Last month Galway Diary explored the sham legend that grew around the so-called ‘Empty frame’ on the wall of the Lynch’s Chapel, or Lady’s chapel, in the historic St Nicholas’ Collegiate church. The late Canon George Quinn pronounced that this was the very frame in which the Bishop of Clonfert, Walter Lynch’s sacred icon of the Madonna and Child once hung, before he was forced to flee just before the arrival of Cromwell’s soldiers in April 1652.
Canon George, enjoyed telling a good story. He described Bishop Lynch’s desperate flight to Inisbofin; and after its surrender, he and its garrison were forced into exile in Flanders. We were led to believe that the picture, presumably hidden under his cloak or in a bag, was in his possession.
The poor man lived in poverty but at all times comforted by his picture, until he was invited to Gyor, in Hungary, by the kindly bishop Janos Pusky, where he was given a home, and pastoral duties.
Following his death in 1663 the picture of the Madonna and Child was hung in the cathedral as a tribute to ‘his life as a humble priest, who spent his income supporting the poor. The people of Gyor truly loved the foreignor for his generousity and devotion.’
Forty-five years later, on St Patrick’s Day 1697 the picture shed tears of blood witnessed by more than 1,000 people. The picture, encompassed in a vast ornate altar in the cathedral of Gyor, is the source of deep devotion by the Hungarian people. So when Canon George, without any sense of proper historic investigation, wrote that this ‘empty frame’ once contained the Irish Madonna of Hungary, the story, as they say, went viral.
No evidence whatsoever
There is, of course no evidence whatsoever that the painting hung in St Nicholas’s. This was irrefutably argued by historian James Mitchell in the Galway Diary April 12. But it is accepted that it was in the possession of Bishop Lynch when he arrived in Gyor. Where the bishop got the picture is a mystery yet to be solved.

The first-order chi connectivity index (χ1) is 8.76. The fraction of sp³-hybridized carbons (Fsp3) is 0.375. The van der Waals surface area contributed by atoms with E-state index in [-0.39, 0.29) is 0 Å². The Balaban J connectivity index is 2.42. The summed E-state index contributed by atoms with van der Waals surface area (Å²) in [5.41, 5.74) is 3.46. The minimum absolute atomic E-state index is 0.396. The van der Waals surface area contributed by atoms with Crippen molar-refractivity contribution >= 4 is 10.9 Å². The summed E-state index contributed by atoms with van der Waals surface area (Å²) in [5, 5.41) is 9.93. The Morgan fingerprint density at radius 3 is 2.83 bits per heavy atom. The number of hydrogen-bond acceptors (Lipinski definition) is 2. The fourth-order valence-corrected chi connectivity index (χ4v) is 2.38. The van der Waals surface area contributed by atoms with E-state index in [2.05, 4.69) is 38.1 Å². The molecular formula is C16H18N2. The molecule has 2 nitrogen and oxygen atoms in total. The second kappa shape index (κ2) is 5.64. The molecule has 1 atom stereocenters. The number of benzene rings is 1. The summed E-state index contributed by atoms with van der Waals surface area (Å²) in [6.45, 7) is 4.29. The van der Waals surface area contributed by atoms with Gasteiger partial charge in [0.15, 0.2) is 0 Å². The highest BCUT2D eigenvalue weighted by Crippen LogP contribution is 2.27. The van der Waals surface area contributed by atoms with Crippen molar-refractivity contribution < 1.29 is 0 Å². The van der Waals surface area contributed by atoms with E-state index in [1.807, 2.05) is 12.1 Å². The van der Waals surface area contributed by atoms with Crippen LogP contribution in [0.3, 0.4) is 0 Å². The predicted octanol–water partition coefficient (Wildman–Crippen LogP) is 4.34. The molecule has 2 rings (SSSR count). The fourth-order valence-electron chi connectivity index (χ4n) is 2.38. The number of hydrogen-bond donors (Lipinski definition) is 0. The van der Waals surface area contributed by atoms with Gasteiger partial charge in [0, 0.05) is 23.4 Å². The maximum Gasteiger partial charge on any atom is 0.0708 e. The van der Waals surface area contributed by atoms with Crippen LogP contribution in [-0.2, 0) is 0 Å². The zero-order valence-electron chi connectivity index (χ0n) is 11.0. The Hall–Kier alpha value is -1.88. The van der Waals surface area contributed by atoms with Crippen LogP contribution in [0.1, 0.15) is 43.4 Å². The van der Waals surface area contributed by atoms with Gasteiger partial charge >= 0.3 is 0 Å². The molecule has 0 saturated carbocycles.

Canon George’s article, however, was avidly consumed in Gyor. A reader, Ms Catherine Cheoinin, told me that Hungarians ‘still firmly believe the ‘empty frame’ story. She met a group of Hungarians praying before the ‘frame’ some years ago. Catherine has been to Gyor a number of occasions, and was greatly impressed by the story. She is aware that several devotees in Gyor would be anxious to have closer ties with Galway and Loughrea. She has given a talk on the Irish Madonna, to a well attended meeting in a hotel in Galway. She recalled that some years ago a former mayor of Galway, Cllr Padraig Conneely, members of the county council, and Bishop Kirby of Clonfert were invited to Gyor to celebrate the 350th anniversary of the miracle.
What it may have looked like
Another reader Paul Walsh has taken the trouble to look at the ‘empty frame’ more closely and has shared his interesting opinion.
‘Given its prominent position within the transept I think it would safe to suggest that this is likely to be the burial place of the family of Nicholas Mór Lynch who built this extension. He was mayor of Galway in 1554-5 and again in 1561-2 though the sources are not in agreement as to which mayoralty his work should be assigned. As his name is not included in the list of former mayors for the year 1567 we may take it that he probably died in 1566 or at least before the election of the new mayor on 1st August of the following year. Nicholas Lynch was the son of Stephen, who completed the south aisle where his arms impaled with those of his wife (Margaret Athy ) may be seen to the right of the corbel at the entrance to this aisle. Work on this aisle was begun by Stephen’s father, Dominick, who died in 1508.
‘It is very evident that the tomb in the south transept was painted for faint traces of red and fragments of blue pigment were visible on some of the shields along the sides of the monument when I inspected it many years ago. Although such painted inscriptions mostly survive on early 17th century memorials (for example, those of Richard Boyle, 1st earl of Cork, in St Patrick’s Cathedral Dublin and St Mary’s in Youghal ), the tradition of painting tombs and inscriptions has a long pedigree. One of the finest surviving examples in England is the tomb of John Gower (d 1408 ) in Southwark Cathedral, London.
A colourful tomb
‘This gives a very fine impression of how such memorials must have looked in the church of St Nicholas at Galway. There is little doubt but that the blank shields on the tomb and panel were painted with the arms (possibly ) or other emblems of members of the family. One can only speculate as to when the paint on this panel (and the tomb ) was erased. It is possible that, having faded and flaked off, it was at one time ‘cleaned’ away by a well-intentioned workman. Finally, as highlighted by you and Dr Mitchell, this frame has nothing whatsoever to do with Bishop Lynch’s ‘Madonna’ pace the late and very Rev. Canon Quinn (my one-time PP! )’